For as much as Murray has struggled shooting the ball this season, he’s actually up to 36% shooting from three on 5.6 attempts, which by far the best of his career on this volume of shooting (excluding the 39% shooting on 0.9 attempts in his rookie season). Defensively I thought Murray was a bit disappointing, and it was Aaron Holiday — who started in place of Young — who guarded Lillard, with Murray guarding Simons. When Murray did guard Lillard late in the game, the result was as you saw above.

De’Andre Hunter, meanwhile, guarded Jerami Grant, who shot 8-of-17 from the field. Conversely on the offensive end, Hunter really struggled offensively last night scoring 10 points on 3-of-14 shooting. It was one of those nights for Hunter where he just couldn’t get anything going. There’s been a few of those this season where Hunter shoots poorly on a similar volume and when it does happen it feels like it comes at a time where the Hawks absolutely need Hunter to have an efficient night, just like last night with no Trae Young.

Hunter just didn’t have the jumper going:

All-in-all, an entertaining game where both sides traded baskets for much of it with both sides scoring well, shooting efficiently but ultimately it came down to those two go-ahead baskets for the Blazers that came far too easily and the missed free throws from Bogdanovic which changed the complexion of the final 24 seconds which meant instead of it being a tied game the Hawks had to play the free throw game from behind, one they could not win.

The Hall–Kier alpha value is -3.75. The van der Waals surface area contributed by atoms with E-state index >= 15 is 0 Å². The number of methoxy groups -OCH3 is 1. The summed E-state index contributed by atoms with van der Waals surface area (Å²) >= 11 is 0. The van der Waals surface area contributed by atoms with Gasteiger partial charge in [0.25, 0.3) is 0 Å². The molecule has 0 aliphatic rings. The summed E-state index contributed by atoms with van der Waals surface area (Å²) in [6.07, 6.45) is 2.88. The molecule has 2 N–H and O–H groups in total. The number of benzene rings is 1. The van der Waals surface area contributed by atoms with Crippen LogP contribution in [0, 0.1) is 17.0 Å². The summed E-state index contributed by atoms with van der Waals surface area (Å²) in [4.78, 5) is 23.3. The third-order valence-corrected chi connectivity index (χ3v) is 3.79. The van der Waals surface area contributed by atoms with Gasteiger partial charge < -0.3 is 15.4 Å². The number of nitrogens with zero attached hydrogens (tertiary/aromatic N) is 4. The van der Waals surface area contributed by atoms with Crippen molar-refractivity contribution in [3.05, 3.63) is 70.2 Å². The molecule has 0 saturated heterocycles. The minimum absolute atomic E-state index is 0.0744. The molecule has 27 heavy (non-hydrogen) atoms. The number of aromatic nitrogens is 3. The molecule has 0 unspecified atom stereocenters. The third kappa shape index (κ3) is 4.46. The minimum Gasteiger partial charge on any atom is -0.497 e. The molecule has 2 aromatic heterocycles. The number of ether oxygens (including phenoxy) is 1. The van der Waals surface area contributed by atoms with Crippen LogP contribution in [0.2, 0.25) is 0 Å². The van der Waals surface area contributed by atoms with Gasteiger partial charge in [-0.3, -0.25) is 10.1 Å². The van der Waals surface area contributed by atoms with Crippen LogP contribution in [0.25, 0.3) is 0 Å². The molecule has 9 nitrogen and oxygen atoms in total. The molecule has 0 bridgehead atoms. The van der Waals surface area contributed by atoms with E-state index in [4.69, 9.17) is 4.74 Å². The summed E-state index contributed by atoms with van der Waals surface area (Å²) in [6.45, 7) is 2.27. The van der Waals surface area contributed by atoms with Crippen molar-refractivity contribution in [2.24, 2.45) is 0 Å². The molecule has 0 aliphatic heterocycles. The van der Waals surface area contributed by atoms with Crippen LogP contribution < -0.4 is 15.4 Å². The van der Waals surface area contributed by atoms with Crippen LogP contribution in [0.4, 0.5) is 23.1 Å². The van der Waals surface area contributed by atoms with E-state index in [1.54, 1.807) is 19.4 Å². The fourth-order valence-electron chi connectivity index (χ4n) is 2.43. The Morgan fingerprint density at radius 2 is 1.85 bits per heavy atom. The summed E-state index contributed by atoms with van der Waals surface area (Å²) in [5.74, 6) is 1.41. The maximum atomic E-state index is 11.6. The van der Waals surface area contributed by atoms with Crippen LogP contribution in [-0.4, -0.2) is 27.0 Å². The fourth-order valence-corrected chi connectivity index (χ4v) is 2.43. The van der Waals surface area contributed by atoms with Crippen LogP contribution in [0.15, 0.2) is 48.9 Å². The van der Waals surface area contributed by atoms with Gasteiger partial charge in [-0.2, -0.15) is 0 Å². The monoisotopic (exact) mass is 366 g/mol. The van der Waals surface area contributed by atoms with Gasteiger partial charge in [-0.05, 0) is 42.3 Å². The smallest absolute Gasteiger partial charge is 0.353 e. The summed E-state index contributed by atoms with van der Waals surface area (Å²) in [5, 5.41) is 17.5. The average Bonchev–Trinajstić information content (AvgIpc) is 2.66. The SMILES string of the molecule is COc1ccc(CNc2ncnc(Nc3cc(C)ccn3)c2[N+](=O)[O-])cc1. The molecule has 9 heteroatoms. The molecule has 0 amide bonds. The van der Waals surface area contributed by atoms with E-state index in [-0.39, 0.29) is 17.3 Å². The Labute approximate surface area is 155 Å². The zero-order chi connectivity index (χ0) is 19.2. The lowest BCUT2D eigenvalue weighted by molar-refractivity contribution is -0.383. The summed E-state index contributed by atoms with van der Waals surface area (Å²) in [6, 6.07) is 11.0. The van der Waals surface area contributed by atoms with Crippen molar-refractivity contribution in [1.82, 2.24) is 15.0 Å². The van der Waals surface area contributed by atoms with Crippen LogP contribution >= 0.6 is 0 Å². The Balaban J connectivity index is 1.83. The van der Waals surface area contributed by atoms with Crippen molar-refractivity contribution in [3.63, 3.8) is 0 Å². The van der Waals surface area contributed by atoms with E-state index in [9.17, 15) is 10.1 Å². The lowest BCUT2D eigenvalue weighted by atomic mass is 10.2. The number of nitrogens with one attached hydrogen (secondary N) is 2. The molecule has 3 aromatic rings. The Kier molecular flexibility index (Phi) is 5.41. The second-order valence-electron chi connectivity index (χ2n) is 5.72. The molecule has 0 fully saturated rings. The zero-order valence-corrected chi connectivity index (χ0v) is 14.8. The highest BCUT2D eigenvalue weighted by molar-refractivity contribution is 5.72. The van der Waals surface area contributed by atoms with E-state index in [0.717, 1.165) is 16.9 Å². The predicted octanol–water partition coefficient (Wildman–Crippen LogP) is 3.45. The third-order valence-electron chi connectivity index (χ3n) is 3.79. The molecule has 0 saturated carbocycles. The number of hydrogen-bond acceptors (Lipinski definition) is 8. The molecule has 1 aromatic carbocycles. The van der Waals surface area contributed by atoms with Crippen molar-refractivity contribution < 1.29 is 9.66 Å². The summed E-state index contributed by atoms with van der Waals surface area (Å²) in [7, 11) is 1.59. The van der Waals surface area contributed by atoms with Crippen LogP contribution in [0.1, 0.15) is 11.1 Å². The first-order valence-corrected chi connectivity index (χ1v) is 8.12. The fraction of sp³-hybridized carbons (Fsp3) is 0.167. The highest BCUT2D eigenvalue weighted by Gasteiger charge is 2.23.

This was a winnable game despite Atlanta being behind for the majority and the Hawks might see this one as a lost opportunity to begin their road trip, this being the first five games on the road, with some difficult games ahead against better opposition, the Nuggets and Pelicans to name a couple.

The Blazers were worth their victory — they did lead for basically the entire game, Lillard had a big game and he had two other teammates who scored 20 or more points to back him up and they did enough to see them through in a tight affair.

The Hawks (25-26) are back in action on Wednesday against the Phoenix Suns (27-25) as their road trip continues.

The yearly trip to Phoenix usually is one to entertain, and in theory this should be no exception.

Until next time...